Scientists at the Brain Tumour Research Centre at Imperial College London have found that a drug which depletes the amino acid arginine made glioblastoma (GBM) tumours much more susceptible to radiotherapy, with the research paper being published in the Journal of Clinical Investigation.
Arginine, an amino acid used in the production of proteins, is required by a variety of cancer cells, especially ones that are growing quickly, and therefore depriving tumours of this amino acid has been explored as a potential anti-cancer strategy in a variety of tumour types, including GBM.
Whilst 70% of GBM tumours can make arginine, 30% cannot. In this study, the research team focused on the tumours that can make arginine by exposing them to a drug called ADI-PEG20. This drug degrades arginine, and the aim was to deprive tumours from access to arginine. The team is also exploring the potential for using ADI-PEG20 in the 30% of tumours that are not able to make arginine. If successful, this would mean that all GBM patients could be treated with arginine depletion.
Dr Nel Syed, from the Imperial team who is lead author of the paper said: “Arginine is a vital nutrient for tumour growth and our results show that reducing its supply makes tumours much more susceptible to radiotherapy. Removing arginine removes tumour immunosuppression and we found our approach meant immune cells around the tumour were more likely to attack and remove tumour cells.”
“Laboratory results showed that, using the drug ADI-PEG20 in combination with radiotherapy, led to a durable response with extended disease-free survival with no significant toxicity.”
Our Director of Research, Policy and Innovation, Dr Karen Noble added “Whilst these studies were undertaken in the laboratory using preclinical models, the results are promising. Clearly the next step will be to explore the safety and effectiveness in humans by setting up a clinical trial – we’re pleased to report that data from the Imperial research has already helped inform a clinical trial in Taiwan where a small cohort is being enrolled to evaluate ADI-PEG 20’s efficacy in combination with radiotherapy and Temozolomide in patients with GBM. The trial is due for completion at the end of 2023.”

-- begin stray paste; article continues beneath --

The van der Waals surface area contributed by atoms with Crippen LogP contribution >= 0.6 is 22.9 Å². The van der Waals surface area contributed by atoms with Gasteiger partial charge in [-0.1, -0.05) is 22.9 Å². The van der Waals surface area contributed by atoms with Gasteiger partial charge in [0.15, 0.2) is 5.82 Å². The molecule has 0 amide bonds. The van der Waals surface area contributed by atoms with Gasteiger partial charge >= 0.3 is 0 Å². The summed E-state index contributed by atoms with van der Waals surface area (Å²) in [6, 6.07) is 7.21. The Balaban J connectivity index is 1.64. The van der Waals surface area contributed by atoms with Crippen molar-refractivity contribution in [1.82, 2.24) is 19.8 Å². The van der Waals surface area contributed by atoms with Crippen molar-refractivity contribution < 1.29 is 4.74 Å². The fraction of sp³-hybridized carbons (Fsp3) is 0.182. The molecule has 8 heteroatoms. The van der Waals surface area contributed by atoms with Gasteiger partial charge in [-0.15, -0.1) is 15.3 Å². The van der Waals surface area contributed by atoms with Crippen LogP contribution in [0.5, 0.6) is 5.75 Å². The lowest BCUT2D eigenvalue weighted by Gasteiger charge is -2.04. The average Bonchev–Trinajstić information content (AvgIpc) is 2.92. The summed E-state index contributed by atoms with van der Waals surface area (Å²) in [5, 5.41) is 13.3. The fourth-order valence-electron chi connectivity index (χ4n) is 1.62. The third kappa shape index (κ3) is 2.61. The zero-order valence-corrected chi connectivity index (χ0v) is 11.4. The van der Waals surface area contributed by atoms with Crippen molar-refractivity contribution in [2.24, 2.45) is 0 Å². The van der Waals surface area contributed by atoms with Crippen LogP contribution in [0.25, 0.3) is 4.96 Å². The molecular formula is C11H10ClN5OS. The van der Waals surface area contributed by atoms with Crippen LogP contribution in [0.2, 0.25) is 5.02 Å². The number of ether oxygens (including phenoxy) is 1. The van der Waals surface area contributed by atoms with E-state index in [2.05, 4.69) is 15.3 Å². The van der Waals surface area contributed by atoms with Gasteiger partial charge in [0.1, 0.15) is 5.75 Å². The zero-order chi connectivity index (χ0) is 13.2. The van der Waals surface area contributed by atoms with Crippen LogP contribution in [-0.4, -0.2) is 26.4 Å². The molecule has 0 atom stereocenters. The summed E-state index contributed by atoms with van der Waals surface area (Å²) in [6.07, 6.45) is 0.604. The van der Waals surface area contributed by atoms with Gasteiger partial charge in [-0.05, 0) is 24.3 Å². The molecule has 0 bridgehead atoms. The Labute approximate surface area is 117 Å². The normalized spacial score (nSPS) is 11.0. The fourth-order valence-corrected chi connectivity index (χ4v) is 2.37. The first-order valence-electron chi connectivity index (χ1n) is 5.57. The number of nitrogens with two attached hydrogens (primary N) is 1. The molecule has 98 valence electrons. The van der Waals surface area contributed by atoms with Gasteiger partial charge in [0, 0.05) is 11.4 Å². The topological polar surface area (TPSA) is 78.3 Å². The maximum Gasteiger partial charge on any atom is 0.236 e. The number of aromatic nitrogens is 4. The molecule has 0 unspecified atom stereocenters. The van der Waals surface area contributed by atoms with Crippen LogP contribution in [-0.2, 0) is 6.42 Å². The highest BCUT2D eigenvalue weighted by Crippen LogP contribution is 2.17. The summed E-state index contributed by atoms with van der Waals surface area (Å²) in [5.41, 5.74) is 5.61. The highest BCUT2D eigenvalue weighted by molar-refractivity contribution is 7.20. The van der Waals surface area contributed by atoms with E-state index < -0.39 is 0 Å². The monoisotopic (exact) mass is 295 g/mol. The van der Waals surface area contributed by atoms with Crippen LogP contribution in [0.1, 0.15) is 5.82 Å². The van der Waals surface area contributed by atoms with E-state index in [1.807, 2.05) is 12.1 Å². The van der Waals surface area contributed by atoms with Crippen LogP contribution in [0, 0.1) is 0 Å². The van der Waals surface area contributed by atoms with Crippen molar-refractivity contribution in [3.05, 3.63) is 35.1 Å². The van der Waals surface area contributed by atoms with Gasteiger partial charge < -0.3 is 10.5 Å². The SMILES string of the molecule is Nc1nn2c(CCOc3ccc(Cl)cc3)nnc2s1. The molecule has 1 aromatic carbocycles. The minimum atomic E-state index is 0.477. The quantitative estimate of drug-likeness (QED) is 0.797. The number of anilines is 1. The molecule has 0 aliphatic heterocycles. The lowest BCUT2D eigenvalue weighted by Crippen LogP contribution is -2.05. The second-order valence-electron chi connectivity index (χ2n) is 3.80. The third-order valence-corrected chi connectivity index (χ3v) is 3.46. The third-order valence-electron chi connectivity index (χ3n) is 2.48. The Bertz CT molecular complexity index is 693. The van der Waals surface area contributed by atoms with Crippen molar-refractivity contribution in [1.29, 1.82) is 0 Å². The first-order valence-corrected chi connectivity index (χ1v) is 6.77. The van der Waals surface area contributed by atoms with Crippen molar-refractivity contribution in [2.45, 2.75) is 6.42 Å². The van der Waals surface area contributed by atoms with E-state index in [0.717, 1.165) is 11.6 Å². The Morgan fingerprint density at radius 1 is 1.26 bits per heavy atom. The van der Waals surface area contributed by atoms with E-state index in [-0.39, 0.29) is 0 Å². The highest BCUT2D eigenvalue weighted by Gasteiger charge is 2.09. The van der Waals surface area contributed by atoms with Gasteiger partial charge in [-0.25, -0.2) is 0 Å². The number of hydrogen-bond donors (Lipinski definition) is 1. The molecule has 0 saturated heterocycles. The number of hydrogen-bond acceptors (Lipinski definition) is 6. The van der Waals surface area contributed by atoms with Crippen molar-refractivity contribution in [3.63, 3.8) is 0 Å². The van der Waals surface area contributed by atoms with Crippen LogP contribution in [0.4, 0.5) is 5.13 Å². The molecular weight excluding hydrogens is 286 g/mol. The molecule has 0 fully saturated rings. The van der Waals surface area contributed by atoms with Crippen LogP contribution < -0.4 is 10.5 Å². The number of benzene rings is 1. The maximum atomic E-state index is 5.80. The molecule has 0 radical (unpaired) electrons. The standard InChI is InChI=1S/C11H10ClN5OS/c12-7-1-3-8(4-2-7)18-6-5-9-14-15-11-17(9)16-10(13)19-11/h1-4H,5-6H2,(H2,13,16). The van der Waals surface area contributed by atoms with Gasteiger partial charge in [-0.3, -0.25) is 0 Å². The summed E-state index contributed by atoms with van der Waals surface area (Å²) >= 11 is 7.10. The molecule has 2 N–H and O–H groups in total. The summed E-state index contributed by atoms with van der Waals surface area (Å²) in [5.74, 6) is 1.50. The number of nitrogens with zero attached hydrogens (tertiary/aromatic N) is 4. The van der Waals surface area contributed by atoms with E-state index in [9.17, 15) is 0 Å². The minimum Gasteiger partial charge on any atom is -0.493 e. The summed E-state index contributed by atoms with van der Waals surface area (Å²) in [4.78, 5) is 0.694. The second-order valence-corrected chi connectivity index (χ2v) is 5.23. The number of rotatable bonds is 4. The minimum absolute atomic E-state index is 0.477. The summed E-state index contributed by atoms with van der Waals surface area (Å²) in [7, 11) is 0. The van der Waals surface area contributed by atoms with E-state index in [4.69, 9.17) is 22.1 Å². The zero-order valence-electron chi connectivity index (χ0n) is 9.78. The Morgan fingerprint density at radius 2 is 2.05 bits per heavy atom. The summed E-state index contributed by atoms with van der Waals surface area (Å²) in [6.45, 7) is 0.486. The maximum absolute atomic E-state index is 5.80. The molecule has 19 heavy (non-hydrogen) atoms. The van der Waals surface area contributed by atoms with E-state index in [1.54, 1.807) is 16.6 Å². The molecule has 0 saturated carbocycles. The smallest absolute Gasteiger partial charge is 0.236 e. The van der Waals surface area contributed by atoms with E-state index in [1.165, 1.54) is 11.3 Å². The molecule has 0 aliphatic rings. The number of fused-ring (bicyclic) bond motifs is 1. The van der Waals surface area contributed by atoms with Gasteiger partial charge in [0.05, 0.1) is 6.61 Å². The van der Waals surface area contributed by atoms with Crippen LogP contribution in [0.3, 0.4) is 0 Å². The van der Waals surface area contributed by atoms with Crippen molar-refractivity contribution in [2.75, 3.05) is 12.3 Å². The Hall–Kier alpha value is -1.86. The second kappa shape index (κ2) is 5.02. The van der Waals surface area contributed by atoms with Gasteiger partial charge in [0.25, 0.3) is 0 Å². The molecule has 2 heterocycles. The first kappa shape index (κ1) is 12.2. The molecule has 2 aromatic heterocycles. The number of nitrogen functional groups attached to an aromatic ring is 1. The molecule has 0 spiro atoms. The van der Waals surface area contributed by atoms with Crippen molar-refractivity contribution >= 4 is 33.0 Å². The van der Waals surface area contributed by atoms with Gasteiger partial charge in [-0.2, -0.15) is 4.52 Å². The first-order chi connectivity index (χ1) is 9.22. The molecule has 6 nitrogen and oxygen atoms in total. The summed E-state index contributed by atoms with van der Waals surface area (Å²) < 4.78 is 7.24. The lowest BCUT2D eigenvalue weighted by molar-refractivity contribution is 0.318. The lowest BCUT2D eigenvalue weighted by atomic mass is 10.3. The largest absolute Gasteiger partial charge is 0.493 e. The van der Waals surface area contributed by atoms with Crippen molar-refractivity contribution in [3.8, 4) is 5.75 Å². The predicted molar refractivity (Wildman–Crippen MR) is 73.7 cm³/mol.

Researchers at the Yale Cancer Biology Institute have clarified the role of a recurring cancer-associated tumour mutation in GBM. The epidermal growth factor receptor (EGFR) is frequently mutated in cancers and is an important and successful therapeutic target, especially in lung cancer. Yet, despite EGFR mutations occurring in approximately 24% of GBM cases, treatment with EGFR inhibitors has not been successful in this cancer. The findings were published in Nature.
Mount Sinai researchers conducting clinical trials of a drug targeting a cancer gene found that it increased metastatic cancer patients' survival and was able to work within the brain. The drug Entrectinib targets cancers that involve fusions between the cancer gene NTRK and other genes, including certain types of lung, breast, colon, and other cancers. This study looked at the effectiveness of the drug a year after three clinical trials were completed and found patients' response rates post-trial were 60 percent. The study was published in Clinical Cancer Research.
Immunomic Therapeutics, developer of ITI-300 and ITI-1000, has announced that treatment with multiple nucleic acid immunotherapy agents is being evaluated in phase 1/2 clinical trials. The first phase 1 clinical study evaluating ITI-3000 was launched to assess treatment in patients with Merkel Cell Carcinoma (MCC). Immunomic’s Chief Executive said: "This phase 1 clinical trial of ITI-3000 in MCC is an important milestone, as it expands the reach of our immuno-oncology program beyond our ongoing phase 2 study of ITI-1000 (Umitrelimorgene autodencel) in glioblastoma multiforme, to a second potential indication." In the ongoing phase 2 ATTAC-II study of ITI-1000, a dendritic cell (DC) vaccine, in patients with GBM, investigators are trying to determine whether or not pp65 DCs are effective for GBM treatment when given with stronger doses of routine chemotherapy.
MicroRNAs (miRNA), non-coding RNA molecules, are known for regulating mRNA stability and translation. miR-10b has been increasingly implicated in the pathogenesis of gliomas. Given the therapeutic potential of targeting miR-10b, researchers are seeking to understand the mechanism behind the glioma dependence, often referred to as addiction, on miR-10b. The resultant paper ‘A nuclear function for an oncogenic microRNA as a modulator of snRNA and splicing’ is published in Molecular Cancer.
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